China remains an important topic in the ongoing U.S. 2016 presidential primaries. Most Republican candidates have been quite belligerent on the United States’ relationship with Beijing. Donald Trump, the apparent Republican front-runner, has previously accused China of “raping America” financially, and insists that the U.S. consistently gets “beaten” by China in trade negotiations (hear more of Trump on China here.) Ben Carson, currently in second in Republican primary polling, has also been quite vehement in his criticism of China, although he has focused more on cyber espionage and Beijing’s territorial disputes with its neighboring states.
Hillary Clinton, the Democratic front-runner, has a mixed record on China. Previous to her appointment as secretary of state, Clinton had been vocal in her criticism of China’s human rights record, going so far as to encouraging former U.S. President George W. Bush to boycott the 2008 Beijing Olympics. During her tenure as secretary of state, Clinton oversaw the “Pivot to Asia,” a move that has caused much consternation with the Chinese government. However, her tough talk was coupled with close engagement with her Chinese counterparts. According to Kim Ghattas, author of a biography of Clinton’s time as Secretary of State: “The strategy was work with them on what you can, and work around them with civil society to promote your values agenda.”
However, it’s no longer a safe bet that Clinton will win the Democratic nomination. According to RealClearPolitics, Bernie Sanders, the self-styled social democratic governor of Vermont, has been gaining on Clinton in most polls. Although most mainstream media agree that Clinton won yesterday’s first Democratic Party debate, Sanders appears to have won the social media battle, with one poll showing that 69 percent of all tweets mentioning him by name were positive. For Clinton, the number was 53 percent.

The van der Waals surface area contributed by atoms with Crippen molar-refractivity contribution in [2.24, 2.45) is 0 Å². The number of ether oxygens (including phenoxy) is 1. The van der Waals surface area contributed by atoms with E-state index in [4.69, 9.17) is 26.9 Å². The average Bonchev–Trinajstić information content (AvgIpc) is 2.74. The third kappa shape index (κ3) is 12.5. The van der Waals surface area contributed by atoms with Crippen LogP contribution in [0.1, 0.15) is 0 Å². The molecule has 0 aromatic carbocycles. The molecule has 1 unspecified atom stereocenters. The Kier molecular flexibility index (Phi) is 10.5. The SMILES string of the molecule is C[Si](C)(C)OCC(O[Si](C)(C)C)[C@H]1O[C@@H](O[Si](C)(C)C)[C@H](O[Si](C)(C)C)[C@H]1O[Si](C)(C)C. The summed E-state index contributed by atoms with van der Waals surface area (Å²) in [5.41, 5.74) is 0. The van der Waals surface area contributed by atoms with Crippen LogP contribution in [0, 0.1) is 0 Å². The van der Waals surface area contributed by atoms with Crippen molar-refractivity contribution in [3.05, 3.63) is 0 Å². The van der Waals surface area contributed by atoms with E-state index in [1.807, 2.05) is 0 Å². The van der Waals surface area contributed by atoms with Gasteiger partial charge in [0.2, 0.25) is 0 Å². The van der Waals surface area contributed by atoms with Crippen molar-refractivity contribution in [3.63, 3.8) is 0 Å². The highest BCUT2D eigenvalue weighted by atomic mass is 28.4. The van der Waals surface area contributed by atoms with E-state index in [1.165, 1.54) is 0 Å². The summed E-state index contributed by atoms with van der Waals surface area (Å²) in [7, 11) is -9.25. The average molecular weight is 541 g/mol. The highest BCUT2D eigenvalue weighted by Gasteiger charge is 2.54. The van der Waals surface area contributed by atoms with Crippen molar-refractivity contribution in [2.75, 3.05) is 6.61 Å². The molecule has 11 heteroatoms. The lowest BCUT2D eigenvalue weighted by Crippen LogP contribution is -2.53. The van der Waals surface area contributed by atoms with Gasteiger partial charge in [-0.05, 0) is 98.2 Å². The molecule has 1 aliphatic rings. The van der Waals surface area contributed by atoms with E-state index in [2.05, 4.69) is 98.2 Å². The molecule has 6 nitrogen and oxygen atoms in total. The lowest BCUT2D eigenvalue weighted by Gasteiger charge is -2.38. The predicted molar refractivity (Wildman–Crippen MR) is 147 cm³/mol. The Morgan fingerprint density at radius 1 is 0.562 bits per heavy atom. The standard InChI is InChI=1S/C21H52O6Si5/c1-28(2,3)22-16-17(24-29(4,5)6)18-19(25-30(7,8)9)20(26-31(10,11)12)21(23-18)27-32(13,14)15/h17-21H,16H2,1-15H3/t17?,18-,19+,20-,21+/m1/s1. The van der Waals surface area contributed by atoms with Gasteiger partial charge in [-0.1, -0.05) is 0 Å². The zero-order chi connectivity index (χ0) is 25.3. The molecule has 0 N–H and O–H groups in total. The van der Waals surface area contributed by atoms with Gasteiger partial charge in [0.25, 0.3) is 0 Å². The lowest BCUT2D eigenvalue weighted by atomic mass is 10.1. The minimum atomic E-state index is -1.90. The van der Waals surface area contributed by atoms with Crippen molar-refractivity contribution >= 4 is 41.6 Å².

So what is Bernie Sanders’ take on China? According to FeeltheBern, a website managed by grassroots Sanders supporters, Sanders has three main focus areas when it comes of U.S.-China relations.
First, Sanders has repeatedly voted against any kind of free-trade agreement with Beijing:
Let’s be clear: one of the major reasons that the middle class in America is disappearing, poverty is increasing and the gap between the rich and everyone else is growing wider and wider is due to our disastrous unfettered free-trade policy.
According to Sanders, free trade with China has only hurt American workers, enriched big Wall Street corporations, and been detrimental to the environment. Sanders claims that over two million American jobs have been outsourced to China since 2001.
Sanders has also accused China of being a currency manipulator, and wants to impose extra tariffs on Chinese imports (ironically, this is reminiscent of Republican candidate Mitt Romney’s stance on Chinese financial policy during the 2012 Presidential campaign.)